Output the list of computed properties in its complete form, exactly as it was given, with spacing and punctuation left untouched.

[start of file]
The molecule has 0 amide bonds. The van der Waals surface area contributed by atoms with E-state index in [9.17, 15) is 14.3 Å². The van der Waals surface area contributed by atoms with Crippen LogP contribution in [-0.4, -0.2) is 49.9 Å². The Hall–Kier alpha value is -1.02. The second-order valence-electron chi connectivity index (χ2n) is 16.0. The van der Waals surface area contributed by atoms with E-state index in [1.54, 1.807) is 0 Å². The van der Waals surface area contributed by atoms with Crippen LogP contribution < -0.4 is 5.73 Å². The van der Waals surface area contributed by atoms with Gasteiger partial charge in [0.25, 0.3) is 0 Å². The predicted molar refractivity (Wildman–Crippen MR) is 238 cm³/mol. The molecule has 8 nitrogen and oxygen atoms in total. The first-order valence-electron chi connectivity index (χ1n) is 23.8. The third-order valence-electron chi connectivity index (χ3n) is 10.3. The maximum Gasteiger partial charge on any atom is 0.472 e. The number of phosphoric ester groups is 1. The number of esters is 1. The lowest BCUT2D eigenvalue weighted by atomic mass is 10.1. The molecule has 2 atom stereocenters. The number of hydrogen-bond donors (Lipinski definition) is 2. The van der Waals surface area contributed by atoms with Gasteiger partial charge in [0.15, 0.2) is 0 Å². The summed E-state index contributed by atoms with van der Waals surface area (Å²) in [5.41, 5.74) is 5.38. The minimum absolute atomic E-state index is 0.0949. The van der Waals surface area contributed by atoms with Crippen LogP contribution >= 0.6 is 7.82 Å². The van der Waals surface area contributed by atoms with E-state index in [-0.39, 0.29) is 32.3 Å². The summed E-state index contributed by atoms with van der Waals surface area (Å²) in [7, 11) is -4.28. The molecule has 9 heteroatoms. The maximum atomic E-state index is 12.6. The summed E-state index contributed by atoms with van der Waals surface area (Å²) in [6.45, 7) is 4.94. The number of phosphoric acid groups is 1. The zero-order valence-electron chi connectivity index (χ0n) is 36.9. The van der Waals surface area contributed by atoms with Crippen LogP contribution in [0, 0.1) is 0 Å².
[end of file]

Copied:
The molecule has 0 amide bonds. The van der Waals surface area contributed by atoms with E-state index in [9.17, 15) is 14.3 Å². The van der Waals surface area contributed by atoms with Crippen LogP contribution in [-0.4, -0.2) is 49.9 Å². The Hall–Kier alpha value is -1.02. The second-order valence-electron chi connectivity index (χ2n) is 16.0. The van der Waals surface area contributed by atoms with E-state index in [1.54, 1.807) is 0 Å². The van der Waals surface area contributed by atoms with Crippen LogP contribution < -0.4 is 5.73 Å². The van der Waals surface area contributed by atoms with Gasteiger partial charge in [0.25, 0.3) is 0 Å². The predicted molar refractivity (Wildman–Crippen MR) is 238 cm³/mol. The molecule has 8 nitrogen and oxygen atoms in total. The first-order valence-electron chi connectivity index (χ1n) is 23.8. The third-order valence-electron chi connectivity index (χ3n) is 10.3. The maximum Gasteiger partial charge on any atom is 0.472 e. The number of phosphoric ester groups is 1. The number of esters is 1. The lowest BCUT2D eigenvalue weighted by atomic mass is 10.1. The molecule has 2 atom stereocenters. The number of hydrogen-bond donors (Lipinski definition) is 2. The van der Waals surface area contributed by atoms with Gasteiger partial charge in [0.15, 0.2) is 0 Å². The summed E-state index contributed by atoms with van der Waals surface area (Å²) in [5.41, 5.74) is 5.38. The minimum absolute atomic E-state index is 0.0949. The van der Waals surface area contributed by atoms with Crippen LogP contribution >= 0.6 is 7.82 Å². The van der Waals surface area contributed by atoms with E-state index in [-0.39, 0.29) is 32.3 Å². The summed E-state index contributed by atoms with van der Waals surface area (Å²) in [7, 11) is -4.28. The molecule has 9 heteroatoms. The maximum atomic E-state index is 12.6. The summed E-state index contributed by atoms with van der Waals surface area (Å²) in [6.45, 7) is 4.94. The number of phosphoric acid groups is 1. The zero-order valence-electron chi connectivity index (χ0n) is 36.9. The van der Waals surface area contributed by atoms with Crippen LogP contribution in [0, 0.1) is 0 Å².